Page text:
Grace's Guide is the leading source of historical information on industry and manufacturing in Britain. This web publication contains 148,112 pages of information and 233,645 images on early companies, their products and the people who designed and built them.
Sir Alexander Arnold Constantine Issigonis, CBE, FRS (November 18, 1906–October 2, 1988) was a Greek-British designer of cars, now remembered chiefly for the development of the Mini, launched by the British Motor Corporation (BMC) in 1959.
Alexander Arnold Constantine Issigonis was born into the Greek community of Smyrna (now İzmir) in the Ottoman Empire. His grandfather Demosthenis Issigonis migrated to Smyrna from Paros in the 1830s and through the work he did for the British-built Smyrna-Aydın Railway, in the engineering works that he had established, had managed to acquire British nationality. Demosthenis's son (Alec's father) Constantine Issigonis, was born, with British nationality, in Smyrna in 1872. Constantine studied in England, and later, passed his love of all things English on to his son. Alec's mother, Hulda Prokopp, could trace her origins back to Württemberg (now part of Germany).
Because Alec and his parents were British subjects, they were evacuated to Malta by British Royal Marines in September 1922, ahead of the Turkish re-possession of Smyrna at the end of the Greco-Turkish War (1919-1922).
Following the death of his father in 1922, Alec and his mother moved to the UK in 1923. Alec studied engineering at Battersea Polytechnic in London. He failed his mathematics exams three times and subsequently called pure mathematics 'the enemy of every creative genius'.
Issigonis went into the motor industry as an engineer and designer working for Humber and did some motor racing during the 1930s and 1940s.
In 1936, he moved to the Morris at Cowley working on an independent front suspension system for the Morris 10. The war prevented this design from going into production but it was later used on the MG Y Type. He worked on various projects for Morris through the war and towards its end started work on an advanced post war car codenamed Mosquito that became the Morris Minor, which was produced from 1948 until 1971.
In 1952, just as British Motor Corporation was being formed by the merger of Nuffield Organisation (Morris) and Austin, he moved to Alvis where he designed an advanced saloon with all aluminium V-8 engine, and experimented with interconnected independent suspension systems. This prototype was never manufactured because its cost was beyond Alvis's resources.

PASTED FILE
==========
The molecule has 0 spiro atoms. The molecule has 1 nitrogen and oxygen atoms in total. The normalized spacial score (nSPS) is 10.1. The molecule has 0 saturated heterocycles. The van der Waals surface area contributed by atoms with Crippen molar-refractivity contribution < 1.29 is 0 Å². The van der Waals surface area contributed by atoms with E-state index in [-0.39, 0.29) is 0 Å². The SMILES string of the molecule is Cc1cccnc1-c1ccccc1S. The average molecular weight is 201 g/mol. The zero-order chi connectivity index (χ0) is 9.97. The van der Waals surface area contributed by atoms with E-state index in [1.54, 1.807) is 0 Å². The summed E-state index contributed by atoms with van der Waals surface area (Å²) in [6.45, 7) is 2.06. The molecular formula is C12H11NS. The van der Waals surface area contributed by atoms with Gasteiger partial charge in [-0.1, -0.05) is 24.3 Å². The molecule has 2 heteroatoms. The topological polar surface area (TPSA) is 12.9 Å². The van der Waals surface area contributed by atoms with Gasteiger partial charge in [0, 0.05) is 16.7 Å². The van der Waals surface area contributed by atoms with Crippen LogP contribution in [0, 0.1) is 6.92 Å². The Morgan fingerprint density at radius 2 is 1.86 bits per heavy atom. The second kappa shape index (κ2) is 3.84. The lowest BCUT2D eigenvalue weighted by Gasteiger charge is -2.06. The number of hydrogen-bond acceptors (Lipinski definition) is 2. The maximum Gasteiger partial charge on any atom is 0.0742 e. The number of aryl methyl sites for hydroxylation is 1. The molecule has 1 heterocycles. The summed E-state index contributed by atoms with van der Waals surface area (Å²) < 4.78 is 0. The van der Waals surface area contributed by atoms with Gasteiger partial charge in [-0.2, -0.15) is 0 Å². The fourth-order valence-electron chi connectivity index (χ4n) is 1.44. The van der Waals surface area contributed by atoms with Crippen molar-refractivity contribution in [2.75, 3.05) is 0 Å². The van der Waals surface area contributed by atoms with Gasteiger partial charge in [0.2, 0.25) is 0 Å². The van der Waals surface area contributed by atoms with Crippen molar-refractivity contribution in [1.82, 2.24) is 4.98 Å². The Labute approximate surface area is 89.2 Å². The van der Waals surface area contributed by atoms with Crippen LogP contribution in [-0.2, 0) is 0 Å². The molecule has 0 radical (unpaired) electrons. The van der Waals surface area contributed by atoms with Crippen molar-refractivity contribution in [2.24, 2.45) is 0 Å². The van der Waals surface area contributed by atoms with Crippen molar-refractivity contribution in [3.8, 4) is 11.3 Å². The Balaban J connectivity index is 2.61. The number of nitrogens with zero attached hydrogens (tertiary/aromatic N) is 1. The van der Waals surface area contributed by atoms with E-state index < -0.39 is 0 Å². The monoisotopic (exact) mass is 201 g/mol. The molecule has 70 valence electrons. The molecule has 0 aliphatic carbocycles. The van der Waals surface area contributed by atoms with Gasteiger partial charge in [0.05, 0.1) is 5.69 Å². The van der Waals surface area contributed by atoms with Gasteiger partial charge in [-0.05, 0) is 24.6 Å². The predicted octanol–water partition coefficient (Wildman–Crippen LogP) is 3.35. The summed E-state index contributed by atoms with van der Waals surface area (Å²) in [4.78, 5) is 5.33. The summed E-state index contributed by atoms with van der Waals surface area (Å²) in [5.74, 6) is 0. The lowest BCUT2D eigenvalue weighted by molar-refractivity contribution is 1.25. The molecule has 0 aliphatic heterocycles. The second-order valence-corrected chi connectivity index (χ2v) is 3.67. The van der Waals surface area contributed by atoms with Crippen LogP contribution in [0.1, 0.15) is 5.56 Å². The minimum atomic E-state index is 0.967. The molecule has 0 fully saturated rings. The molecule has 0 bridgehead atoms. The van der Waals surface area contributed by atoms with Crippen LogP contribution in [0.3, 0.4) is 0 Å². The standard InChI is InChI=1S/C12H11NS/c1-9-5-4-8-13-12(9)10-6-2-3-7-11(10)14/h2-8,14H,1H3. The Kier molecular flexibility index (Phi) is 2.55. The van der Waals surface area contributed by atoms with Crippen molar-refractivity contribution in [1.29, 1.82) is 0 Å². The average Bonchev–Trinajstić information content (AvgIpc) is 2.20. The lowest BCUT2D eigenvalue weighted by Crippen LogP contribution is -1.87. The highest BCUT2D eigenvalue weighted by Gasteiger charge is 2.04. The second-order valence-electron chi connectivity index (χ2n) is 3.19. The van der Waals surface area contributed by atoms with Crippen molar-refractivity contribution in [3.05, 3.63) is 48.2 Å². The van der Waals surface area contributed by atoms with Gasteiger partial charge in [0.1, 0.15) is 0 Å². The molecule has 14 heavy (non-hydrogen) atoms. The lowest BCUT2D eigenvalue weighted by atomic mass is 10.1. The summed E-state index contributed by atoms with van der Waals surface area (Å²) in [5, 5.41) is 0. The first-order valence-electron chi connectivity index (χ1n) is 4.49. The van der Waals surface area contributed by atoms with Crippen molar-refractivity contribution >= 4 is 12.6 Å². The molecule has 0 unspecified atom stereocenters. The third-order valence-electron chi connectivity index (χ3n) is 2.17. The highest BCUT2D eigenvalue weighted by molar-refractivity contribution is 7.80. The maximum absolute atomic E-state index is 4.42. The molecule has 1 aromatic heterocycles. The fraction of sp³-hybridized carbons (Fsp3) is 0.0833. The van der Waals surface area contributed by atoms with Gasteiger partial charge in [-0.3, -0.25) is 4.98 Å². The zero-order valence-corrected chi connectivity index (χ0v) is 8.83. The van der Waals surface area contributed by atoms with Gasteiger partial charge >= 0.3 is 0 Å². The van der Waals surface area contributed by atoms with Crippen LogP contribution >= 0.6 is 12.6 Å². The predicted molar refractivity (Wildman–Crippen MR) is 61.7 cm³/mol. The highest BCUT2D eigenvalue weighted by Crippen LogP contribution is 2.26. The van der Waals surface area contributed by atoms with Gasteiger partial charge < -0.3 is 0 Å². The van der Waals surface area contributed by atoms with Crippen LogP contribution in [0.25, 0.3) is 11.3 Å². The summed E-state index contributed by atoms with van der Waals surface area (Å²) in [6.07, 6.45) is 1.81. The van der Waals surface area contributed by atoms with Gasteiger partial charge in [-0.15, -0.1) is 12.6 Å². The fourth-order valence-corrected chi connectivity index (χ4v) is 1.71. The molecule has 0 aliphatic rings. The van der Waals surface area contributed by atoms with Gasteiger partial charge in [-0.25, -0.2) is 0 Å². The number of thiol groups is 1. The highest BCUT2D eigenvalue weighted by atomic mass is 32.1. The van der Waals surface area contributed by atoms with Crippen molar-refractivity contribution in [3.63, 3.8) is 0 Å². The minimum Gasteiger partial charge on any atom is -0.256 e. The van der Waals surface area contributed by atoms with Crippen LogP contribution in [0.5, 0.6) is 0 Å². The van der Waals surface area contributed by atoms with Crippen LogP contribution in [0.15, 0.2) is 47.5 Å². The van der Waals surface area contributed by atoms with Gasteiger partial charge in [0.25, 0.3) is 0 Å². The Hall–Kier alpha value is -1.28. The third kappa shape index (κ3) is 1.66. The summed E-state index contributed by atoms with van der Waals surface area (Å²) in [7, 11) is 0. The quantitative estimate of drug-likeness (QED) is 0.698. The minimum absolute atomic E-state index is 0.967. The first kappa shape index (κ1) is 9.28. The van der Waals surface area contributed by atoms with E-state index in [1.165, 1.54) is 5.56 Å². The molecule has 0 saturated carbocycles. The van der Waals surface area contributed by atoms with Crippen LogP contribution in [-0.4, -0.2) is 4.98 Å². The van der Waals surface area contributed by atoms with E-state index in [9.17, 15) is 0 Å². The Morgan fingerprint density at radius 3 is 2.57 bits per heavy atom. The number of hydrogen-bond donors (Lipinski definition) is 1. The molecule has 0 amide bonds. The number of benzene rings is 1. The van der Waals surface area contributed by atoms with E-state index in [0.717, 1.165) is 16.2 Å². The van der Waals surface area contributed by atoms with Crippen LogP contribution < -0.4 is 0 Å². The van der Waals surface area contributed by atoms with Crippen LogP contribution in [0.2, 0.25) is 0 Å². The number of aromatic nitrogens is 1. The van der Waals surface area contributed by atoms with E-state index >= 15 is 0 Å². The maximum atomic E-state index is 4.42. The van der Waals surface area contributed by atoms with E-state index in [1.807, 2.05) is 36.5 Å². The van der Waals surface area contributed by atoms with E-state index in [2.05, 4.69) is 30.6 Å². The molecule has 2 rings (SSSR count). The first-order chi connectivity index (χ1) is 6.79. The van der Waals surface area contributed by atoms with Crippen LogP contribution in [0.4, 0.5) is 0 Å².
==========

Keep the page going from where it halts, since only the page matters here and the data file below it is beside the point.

At the end of 1955, Issigonis was recruited back into BMC - this time into the Austin plant at Longbridge - by its chairman Sir Leonard Lord, to design a new model family of three cars. The XC (experimental car) code names assigned for the new cars were XC/9001 - for a large comfortable car, XC/9002 - for a medium-sized family car, and XC/9003 - for a small town car. During 1956 Issigonis concentrated on the larger two cars, producing several prototypes for testing.
However, at the end of 1956, following fuel rationing brought about by the Suez Crisis, Issigonis was ordered by Lord to bring the smaller car, XC/9003, to production as quickly as possible. By early 1957, prototypes were running, and by mid-1957 the project was given an official drawing office project number (ADO15) so that the thousands of drawings required for production could be produced.
In August 1959 the car was launched as the Morris Mini Minor and the Austin Seven. In later years, the car would become known simply as the Mini. Due to time pressures, the interconnected suspension system that Issigonis had planned for the car was replaced by an equally novel, but cruder, rubber cone system designed by Alex Moulton. The Mini went on to become the best selling British car in history with a production run of 5.3 million cars. This ground-breaking design, with its front wheel drive, transverse engine, sump gearbox, 10-inch wheels, and phenomenal space efficiency, was still being manufactured in 2000 and has been the inspiration for almost all small front-wheel drive cars produced since the early 1960s.
In 1961, with the Mini gaining popularity, Issigonis was promoted to Technical Director of BMC. He continued to be responsible for his original XC projects. XC/9002 became ADO16 and was launched as the Morris 1100 with the Hydrolastic interconnected suspension system in August 1962. XC/9001 became ADO17 and was launched, also with the Hydrolastic suspension system, as the Austin 1800 in October 1964.